Chinese KOLs Return To Milan Fashion Week

What Happened: After a two-and-a-half-year absence under stringent COVID travel restrictions, a handful of China’s biggest fashion bloggers and KOLs have finally made it back to the front rows of Milan Fashion Week. They were seen at the likes of Prada, Gucci, Ferragamo, Fendi, and Versace shows. One of the most successful homegrown personalities, Tao Liang, better known as “Mr. Bags,” is thoroughly enjoying being back in action: “I feel so excited to come back to the fashion weeks! To see all the latest designs and creations in person is very different from seeing them via the internet,” he tells Jing Daily.

With over 6.7 million Weibo followers, a reputation for being able to convert fandom into serious sales, and collaborations with the likes of Givenchy, Fendi, and Tod’s under his belt, Mr. Bags’ return has been welcomed by the Italian lines — especially in light of recent Chinese luxury retail slumps amidst COVID lockdowns. Other mainland names made an appearance too, veteran singer Na Ying flying in for Moncler’s 70th-anniversary event.

The Jing Take: But it’s a trickle rather than a flood. Although we’ve seen the likes of Mr. Bags, Yuyu Zhangzou, and Cici Xiang making waves on the Milan circuit, the Chinese KOL contingent is noticeably much smaller than it was in pre-pandemic days. And you wonder if most of the country’s celebrities are still trying to keep a low profile for now.

“For me, you need to be in fashion week, to feel that vibe from the people, in real life, not just on a livestream or from your phone or laptop,” says Yuyu, known for her fun, eclectic style and 3.5 million Weibo followers. “Fashion week gives this really strong feeling of passion — of how people around inspire you. It’s a big festival and I was so happy to be back.” 

Yuyu, a fashion blogger with 3.5 million Weibo followers, was spotted at Milan Fashion Week. Photo: Courtesy of Yuyu

Beijing’s strict regulations still insist that citizens are not allowed to travel overseas purely for leisure purposes. Usually an official work visa must be obtained, or you must present an official letter of invitation from a company to go abroad (for professional reasons). Upon return, most destinations institute the 7+3 rule: seven days in government hotel quarantine and three days restricted movement at home. These barriers are making it difficult for most KOLs, PR, and media to attend international schedules — even if it is for work. So to generate some buzz in the domestic market, houses like Gucci and Etro have been holding almost simultaneous screening parties of their Milan shows within China, though the impact of these (versus the real thing) may be limited.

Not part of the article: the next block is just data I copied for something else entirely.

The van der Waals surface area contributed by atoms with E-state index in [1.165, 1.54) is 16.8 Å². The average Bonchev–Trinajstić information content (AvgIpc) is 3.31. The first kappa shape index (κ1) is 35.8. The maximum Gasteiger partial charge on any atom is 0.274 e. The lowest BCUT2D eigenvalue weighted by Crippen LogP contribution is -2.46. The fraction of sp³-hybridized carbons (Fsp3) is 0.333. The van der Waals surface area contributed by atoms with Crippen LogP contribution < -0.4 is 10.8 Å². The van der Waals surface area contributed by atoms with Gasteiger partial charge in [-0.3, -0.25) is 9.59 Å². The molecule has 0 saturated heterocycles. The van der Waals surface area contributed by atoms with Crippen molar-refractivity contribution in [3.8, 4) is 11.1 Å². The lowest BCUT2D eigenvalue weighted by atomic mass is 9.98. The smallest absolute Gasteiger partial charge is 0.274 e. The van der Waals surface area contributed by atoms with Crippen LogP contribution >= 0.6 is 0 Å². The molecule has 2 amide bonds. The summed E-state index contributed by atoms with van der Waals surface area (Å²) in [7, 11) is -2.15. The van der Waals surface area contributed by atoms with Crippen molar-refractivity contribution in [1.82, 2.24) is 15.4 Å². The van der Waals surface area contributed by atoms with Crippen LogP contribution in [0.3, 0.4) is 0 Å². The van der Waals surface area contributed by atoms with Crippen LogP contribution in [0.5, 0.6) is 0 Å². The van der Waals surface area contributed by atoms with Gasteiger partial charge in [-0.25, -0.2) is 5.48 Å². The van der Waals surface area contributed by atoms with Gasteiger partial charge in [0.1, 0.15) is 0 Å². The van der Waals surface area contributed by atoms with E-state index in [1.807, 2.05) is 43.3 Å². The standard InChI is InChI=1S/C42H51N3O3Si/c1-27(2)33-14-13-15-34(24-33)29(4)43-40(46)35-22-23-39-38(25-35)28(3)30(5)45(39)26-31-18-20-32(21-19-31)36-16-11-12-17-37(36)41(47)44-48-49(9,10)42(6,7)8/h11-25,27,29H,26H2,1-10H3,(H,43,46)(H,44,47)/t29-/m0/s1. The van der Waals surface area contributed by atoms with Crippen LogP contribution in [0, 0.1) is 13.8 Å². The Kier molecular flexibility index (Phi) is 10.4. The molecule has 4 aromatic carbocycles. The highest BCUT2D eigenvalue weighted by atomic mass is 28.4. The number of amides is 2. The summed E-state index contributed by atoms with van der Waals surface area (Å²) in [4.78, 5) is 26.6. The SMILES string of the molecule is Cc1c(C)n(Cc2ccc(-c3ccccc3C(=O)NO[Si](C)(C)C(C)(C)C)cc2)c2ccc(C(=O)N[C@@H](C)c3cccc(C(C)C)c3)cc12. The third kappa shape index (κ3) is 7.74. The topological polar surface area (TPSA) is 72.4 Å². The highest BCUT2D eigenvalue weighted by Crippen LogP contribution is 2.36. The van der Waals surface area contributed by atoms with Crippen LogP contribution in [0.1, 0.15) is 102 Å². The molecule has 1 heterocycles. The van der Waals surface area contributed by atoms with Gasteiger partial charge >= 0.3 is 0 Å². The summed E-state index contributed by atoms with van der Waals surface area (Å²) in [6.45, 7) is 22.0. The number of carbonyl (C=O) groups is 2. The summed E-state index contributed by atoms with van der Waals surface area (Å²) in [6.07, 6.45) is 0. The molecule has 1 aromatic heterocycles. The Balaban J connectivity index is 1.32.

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For high fashion influencers, attendance at these global spectacles represents a major competitive angle; not just commercially (when businesses pay them to attend or post) but also for fan clout, expertise, and credibility. “As a blogger who writes about handbags, I definitely have a much deeper impression and memory of the pieces I saw during the fashion shows,” explains Mr. Bags. “With the music, the model’s walk, the runway atmosphere, the bags become more alive. And the designer’s point of view on how they want them to be portrayed is also clearer. Later when I really write about my recommendations and thoughts, it’s so much easier for me to remember those bags I saw at an event.”

Mr. Bags and Yuyu sit front row at the Fendi show together with Caroline Daur and Chriselle Lim. Photo: Courtesy of Mr. Bags

The China market is of course still a big priority for major European groups. Some smaller labels might have pulled out, but most of the larger ones are still banking on Chinese growth in the wake of European economic woes such as war and inflation. When it comes to someone who can generate sales like Mr. Bags does — his previous Givenchy Valentine’s collaboration sold out in 12 minutes, netting a total of $170,000 (1.2 million RMB), while his Tod’s partnership raked in $500,000 (3 million RMB) in just seven minutes — his presence at Milan is a soothing reminder for brands of that still massive China potential.  

The Jing Take reports on a piece of the leading news and presents our editorial team’s analysis of the key implications for the luxury industry. In the recurring column, we analyze everything from product drops and mergers to heated debate sprouting on Chinese social media.